President Ilham Aliyev of Azerbaijan on Friday said he hoped that Armenia will agree to a “peace treaty” with his country so that the two countries can move beyond what he called a “post-conflict” situation.
He made the remarks in Baku during a meeting with visiting foreign ministers from the European Union who have been dispatched to the region by the EU’s High Representaties for Foreign Affairs, Josep Borrel.
“If we do not have a peace agreement with Armenia, it means that there is no peace. There is no peace not only between the two countries but also in the South Caucasus. We need peace and sustainable development, forecasting, zero war risk, we do not need war. We did not need a war before,” Aliyev told visiting diplomats, according to the Azertag news agency.
In his presentation, of course Aliyev left out the fact that Azerbaijani troops have breached Armenia’s sovereign border and, since May 12, have amassed a reported 1,000 in Armenia’s Gegharkunik and Syunik provinces. During this times Baku’s forces have killed one soldier and have captured six other, who remain hostages.
The Azerbaijani leader also did not comment on his government’s sham trial of Armenian prisoners of war and civilian captives, more than 200 of whom are still under captivity. Last week Aliyev admitted to his Turkish counterpart, Recep Tayyip Erdogan, that he is using the captives as political leverage,
Aliyev also didn’t brief the EU diplomats about the systematic destruction of Armenian churches and other historic monuments.
He did, however, complain to guests about Armenia’s unwillingness to engage in dialogue to achieve this so-called “peace treaty.”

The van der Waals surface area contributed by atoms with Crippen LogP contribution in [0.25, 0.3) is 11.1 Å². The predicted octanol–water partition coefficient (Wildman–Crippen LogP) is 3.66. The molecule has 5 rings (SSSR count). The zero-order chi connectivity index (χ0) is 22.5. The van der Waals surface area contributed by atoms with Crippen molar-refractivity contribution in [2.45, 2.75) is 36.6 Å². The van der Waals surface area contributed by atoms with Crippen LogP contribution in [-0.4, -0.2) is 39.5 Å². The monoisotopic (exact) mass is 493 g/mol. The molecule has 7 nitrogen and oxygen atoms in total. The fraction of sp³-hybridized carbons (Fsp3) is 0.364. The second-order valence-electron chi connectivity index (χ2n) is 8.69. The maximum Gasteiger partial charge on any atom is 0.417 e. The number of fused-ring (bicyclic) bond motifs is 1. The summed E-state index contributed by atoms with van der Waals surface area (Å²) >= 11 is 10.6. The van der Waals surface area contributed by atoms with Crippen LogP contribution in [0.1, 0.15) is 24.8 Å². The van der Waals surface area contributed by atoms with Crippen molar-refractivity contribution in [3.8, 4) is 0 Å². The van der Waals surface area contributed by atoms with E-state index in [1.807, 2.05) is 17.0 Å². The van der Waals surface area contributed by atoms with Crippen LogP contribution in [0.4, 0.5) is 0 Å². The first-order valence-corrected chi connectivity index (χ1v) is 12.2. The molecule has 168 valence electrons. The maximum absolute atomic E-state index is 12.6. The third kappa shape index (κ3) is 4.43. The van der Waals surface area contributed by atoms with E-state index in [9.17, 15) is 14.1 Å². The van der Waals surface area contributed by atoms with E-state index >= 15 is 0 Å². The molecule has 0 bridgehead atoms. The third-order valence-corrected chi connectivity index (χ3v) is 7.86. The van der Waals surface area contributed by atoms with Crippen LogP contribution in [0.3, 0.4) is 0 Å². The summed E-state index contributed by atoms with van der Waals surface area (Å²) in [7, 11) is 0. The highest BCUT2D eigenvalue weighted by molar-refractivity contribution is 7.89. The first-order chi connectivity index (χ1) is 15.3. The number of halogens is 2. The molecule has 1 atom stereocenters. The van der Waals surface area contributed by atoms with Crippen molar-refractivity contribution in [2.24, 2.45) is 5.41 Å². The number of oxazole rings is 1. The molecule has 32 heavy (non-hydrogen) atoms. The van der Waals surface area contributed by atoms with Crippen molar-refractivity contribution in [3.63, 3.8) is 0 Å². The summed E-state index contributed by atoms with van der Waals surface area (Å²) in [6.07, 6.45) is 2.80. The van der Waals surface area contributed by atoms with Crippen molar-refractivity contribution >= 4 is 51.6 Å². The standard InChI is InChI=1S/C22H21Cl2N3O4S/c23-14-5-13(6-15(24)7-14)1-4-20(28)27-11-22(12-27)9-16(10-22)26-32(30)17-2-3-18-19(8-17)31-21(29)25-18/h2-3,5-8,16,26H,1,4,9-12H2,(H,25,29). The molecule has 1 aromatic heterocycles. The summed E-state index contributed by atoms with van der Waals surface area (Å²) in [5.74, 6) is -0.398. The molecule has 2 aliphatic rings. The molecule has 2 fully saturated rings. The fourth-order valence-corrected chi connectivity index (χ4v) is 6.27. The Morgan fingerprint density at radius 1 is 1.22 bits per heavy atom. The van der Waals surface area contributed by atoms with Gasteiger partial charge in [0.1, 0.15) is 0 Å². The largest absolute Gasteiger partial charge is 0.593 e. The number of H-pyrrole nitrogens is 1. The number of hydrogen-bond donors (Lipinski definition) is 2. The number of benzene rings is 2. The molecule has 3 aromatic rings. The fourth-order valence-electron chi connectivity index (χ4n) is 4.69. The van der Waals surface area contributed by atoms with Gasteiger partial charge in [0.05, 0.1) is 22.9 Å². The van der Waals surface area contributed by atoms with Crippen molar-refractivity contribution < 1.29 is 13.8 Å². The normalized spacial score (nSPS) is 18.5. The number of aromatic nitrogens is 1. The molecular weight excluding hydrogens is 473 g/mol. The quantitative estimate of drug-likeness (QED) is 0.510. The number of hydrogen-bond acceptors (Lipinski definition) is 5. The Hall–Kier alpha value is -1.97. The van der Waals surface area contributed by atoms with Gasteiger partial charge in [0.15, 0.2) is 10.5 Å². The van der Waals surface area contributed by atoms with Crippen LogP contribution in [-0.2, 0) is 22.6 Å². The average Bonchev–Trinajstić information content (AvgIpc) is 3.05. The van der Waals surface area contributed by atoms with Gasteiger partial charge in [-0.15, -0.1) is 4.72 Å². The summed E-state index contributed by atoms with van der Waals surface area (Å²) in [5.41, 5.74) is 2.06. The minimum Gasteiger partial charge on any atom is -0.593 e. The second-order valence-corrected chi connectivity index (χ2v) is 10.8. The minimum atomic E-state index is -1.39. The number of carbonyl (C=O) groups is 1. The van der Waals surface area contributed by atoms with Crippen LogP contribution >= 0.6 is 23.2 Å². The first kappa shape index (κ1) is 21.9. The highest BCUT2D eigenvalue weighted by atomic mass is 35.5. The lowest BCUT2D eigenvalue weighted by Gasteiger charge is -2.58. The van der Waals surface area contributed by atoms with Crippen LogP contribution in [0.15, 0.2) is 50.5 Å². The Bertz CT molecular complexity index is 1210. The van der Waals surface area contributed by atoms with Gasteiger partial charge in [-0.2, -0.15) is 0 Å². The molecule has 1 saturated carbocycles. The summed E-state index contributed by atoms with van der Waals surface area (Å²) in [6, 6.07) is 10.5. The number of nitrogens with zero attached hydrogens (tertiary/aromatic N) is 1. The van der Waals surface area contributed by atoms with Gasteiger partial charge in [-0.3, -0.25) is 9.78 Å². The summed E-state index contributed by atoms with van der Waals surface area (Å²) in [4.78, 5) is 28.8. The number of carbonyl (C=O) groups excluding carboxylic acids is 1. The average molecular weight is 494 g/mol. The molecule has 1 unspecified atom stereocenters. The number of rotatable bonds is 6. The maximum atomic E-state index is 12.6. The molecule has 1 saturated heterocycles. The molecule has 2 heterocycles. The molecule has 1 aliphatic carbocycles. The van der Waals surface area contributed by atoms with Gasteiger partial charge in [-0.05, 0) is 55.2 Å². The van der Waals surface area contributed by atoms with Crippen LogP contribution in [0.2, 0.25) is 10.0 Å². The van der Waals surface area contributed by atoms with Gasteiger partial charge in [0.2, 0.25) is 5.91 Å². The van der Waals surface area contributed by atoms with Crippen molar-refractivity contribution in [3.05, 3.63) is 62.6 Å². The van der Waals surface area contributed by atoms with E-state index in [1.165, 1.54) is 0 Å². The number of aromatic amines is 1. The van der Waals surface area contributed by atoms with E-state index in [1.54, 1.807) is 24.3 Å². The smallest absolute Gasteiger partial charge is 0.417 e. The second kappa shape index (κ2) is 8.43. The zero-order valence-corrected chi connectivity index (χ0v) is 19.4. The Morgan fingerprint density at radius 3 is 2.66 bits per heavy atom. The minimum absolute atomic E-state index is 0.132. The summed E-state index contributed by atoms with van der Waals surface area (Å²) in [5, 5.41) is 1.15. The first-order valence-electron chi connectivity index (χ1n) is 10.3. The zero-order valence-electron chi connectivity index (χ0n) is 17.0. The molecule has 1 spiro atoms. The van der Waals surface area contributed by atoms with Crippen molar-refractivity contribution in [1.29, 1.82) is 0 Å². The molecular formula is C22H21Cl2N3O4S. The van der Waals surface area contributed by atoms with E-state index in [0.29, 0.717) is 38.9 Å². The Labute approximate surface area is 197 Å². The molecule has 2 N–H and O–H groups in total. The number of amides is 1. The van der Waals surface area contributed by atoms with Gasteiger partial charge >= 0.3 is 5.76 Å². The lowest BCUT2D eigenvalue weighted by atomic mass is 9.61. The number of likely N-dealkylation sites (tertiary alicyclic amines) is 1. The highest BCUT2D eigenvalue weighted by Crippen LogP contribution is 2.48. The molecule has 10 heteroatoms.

“I have repeatedly said that we want to move from a post-conflict situation to peaceful development and cooperation in the South Caucasus. Unfortunately, we have never heard anything like this from the Armenian government. The Armenian government is ignoring any of our statements about starting negotiations on a peace agreement with Armenia,” said Aliyev.
The Azerbaijani leader opined that perhaps the pre-election climate in Armenia may have been unsuitable for making declarations about a “peace treaty,” but, he said, “after the elections in Armenia, we hope for a positive response. Of course, I think that this issue will be discussed during your meetings in Armenia.” The EU delegation arrived in Yerevan on Friday.
Aliyev pointed to Azerbaijan’s participation in the OSCE Minsk Group process as proof that his country has always been an advocate for peace, of course, neglecting to detail the brazen aggression with which it attacked Artsakh last fall.
“We are currently in a state of post-conflict development. The Nagorno-Karabakh conflict has been resolved. There is nothing to negotiate in this regard. The trilateral declaration, signed on November 10, is not just a ceasefire agreement, as some international politicians have tried to present. Anyone looking at this document will see that it is not only about the ceasefire, but also about many other issues. We need to think about the post-conflict situation,” added Aliyev.